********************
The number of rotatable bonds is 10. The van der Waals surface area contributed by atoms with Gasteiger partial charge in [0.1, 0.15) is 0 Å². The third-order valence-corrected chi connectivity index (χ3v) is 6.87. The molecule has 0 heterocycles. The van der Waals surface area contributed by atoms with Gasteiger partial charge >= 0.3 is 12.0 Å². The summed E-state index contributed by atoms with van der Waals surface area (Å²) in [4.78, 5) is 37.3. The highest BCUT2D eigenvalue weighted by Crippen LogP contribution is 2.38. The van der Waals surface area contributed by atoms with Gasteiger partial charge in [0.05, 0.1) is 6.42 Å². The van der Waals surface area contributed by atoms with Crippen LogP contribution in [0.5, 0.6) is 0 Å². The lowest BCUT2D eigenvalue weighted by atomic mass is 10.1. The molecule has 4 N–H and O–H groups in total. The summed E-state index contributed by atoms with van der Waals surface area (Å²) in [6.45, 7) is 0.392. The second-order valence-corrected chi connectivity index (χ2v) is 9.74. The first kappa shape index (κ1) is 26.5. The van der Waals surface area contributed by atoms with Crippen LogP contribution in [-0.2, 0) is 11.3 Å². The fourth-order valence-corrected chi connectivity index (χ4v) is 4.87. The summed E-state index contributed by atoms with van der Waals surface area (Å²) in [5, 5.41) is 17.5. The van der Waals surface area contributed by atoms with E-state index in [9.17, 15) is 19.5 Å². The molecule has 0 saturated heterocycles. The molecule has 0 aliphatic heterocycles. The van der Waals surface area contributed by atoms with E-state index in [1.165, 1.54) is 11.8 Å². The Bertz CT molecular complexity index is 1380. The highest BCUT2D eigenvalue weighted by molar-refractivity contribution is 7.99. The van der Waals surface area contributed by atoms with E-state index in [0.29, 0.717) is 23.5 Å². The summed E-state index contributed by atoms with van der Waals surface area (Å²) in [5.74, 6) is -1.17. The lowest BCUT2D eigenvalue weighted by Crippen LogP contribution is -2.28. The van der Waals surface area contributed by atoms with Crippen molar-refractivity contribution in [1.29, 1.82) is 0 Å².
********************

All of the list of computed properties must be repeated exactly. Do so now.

The number of rotatable bonds is 10. The van der Waals surface area contributed by atoms with Gasteiger partial charge in [0.1, 0.15) is 0 Å². The third-order valence-corrected chi connectivity index (χ3v) is 6.87. The molecule has 0 heterocycles. The van der Waals surface area contributed by atoms with Gasteiger partial charge >= 0.3 is 12.0 Å². The summed E-state index contributed by atoms with van der Waals surface area (Å²) in [4.78, 5) is 37.3. The highest BCUT2D eigenvalue weighted by Crippen LogP contribution is 2.38. The van der Waals surface area contributed by atoms with Gasteiger partial charge in [0.05, 0.1) is 6.42 Å². The van der Waals surface area contributed by atoms with Crippen LogP contribution in [0.5, 0.6) is 0 Å². The lowest BCUT2D eigenvalue weighted by atomic mass is 10.1. The molecule has 4 N–H and O–H groups in total. The summed E-state index contributed by atoms with van der Waals surface area (Å²) in [6.45, 7) is 0.392. The second-order valence-corrected chi connectivity index (χ2v) is 9.74. The first kappa shape index (κ1) is 26.5. The van der Waals surface area contributed by atoms with Crippen LogP contribution in [-0.2, 0) is 11.3 Å². The fourth-order valence-corrected chi connectivity index (χ4v) is 4.87. The summed E-state index contributed by atoms with van der Waals surface area (Å²) in [5, 5.41) is 17.5. The van der Waals surface area contributed by atoms with E-state index in [9.17, 15) is 19.5 Å². The molecule has 0 saturated heterocycles. The molecule has 0 aliphatic heterocycles. The van der Waals surface area contributed by atoms with E-state index in [1.165, 1.54) is 11.8 Å². The Bertz CT molecular complexity index is 1380. The highest BCUT2D eigenvalue weighted by molar-refractivity contribution is 7.99. The van der Waals surface area contributed by atoms with E-state index in [0.29, 0.717) is 23.5 Å². The summed E-state index contributed by atoms with van der Waals surface area (Å²) in [5.74, 6) is -1.17. The lowest BCUT2D eigenvalue weighted by Crippen LogP contribution is -2.28. The van der Waals surface area contributed by atoms with Crippen molar-refractivity contribution in [1.29, 1.82) is 0 Å².